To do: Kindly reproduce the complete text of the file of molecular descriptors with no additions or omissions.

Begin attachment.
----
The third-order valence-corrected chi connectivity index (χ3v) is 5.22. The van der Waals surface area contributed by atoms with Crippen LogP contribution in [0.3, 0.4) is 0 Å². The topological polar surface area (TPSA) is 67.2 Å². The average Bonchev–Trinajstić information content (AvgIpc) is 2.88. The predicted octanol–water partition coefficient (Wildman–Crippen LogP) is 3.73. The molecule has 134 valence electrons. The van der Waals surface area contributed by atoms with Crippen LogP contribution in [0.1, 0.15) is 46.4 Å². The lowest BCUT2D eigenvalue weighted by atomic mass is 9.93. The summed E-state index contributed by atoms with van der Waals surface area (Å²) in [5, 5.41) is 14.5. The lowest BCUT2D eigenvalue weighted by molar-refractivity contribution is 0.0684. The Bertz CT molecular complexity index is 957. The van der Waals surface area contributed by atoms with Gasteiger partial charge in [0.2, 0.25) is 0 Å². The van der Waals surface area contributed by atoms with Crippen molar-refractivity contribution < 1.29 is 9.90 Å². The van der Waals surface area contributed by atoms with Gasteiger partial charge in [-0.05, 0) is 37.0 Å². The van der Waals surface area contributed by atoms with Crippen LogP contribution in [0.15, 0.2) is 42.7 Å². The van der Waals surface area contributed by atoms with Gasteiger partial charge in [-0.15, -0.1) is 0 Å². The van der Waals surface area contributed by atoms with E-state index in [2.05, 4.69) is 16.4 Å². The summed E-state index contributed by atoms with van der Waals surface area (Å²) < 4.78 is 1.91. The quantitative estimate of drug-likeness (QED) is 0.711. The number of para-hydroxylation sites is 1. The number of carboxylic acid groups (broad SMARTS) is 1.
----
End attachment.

The third-order valence-corrected chi connectivity index (χ3v) is 5.22. The van der Waals surface area contributed by atoms with Crippen LogP contribution in [0.3, 0.4) is 0 Å². The topological polar surface area (TPSA) is 67.2 Å². The average Bonchev–Trinajstić information content (AvgIpc) is 2.88. The predicted octanol–water partition coefficient (Wildman–Crippen LogP) is 3.73. The molecule has 134 valence electrons. The van der Waals surface area contributed by atoms with Crippen LogP contribution in [0.1, 0.15) is 46.4 Å². The lowest BCUT2D eigenvalue weighted by atomic mass is 9.93. The summed E-state index contributed by atoms with van der Waals surface area (Å²) in [5, 5.41) is 14.5. The lowest BCUT2D eigenvalue weighted by molar-refractivity contribution is 0.0684. The Bertz CT molecular complexity index is 957. The van der Waals surface area contributed by atoms with Gasteiger partial charge in [0.2, 0.25) is 0 Å². The van der Waals surface area contributed by atoms with Crippen molar-refractivity contribution < 1.29 is 9.90 Å². The van der Waals surface area contributed by atoms with Gasteiger partial charge in [-0.05, 0) is 37.0 Å². The van der Waals surface area contributed by atoms with Crippen LogP contribution in [0.15, 0.2) is 42.7 Å². The van der Waals surface area contributed by atoms with Gasteiger partial charge in [-0.15, -0.1) is 0 Å². The van der Waals surface area contributed by atoms with E-state index in [2.05, 4.69) is 16.4 Å². The summed E-state index contributed by atoms with van der Waals surface area (Å²) < 4.78 is 1.91. The quantitative estimate of drug-likeness (QED) is 0.711. The number of para-hydroxylation sites is 1. The number of carboxylic acid groups (broad SMARTS) is 1.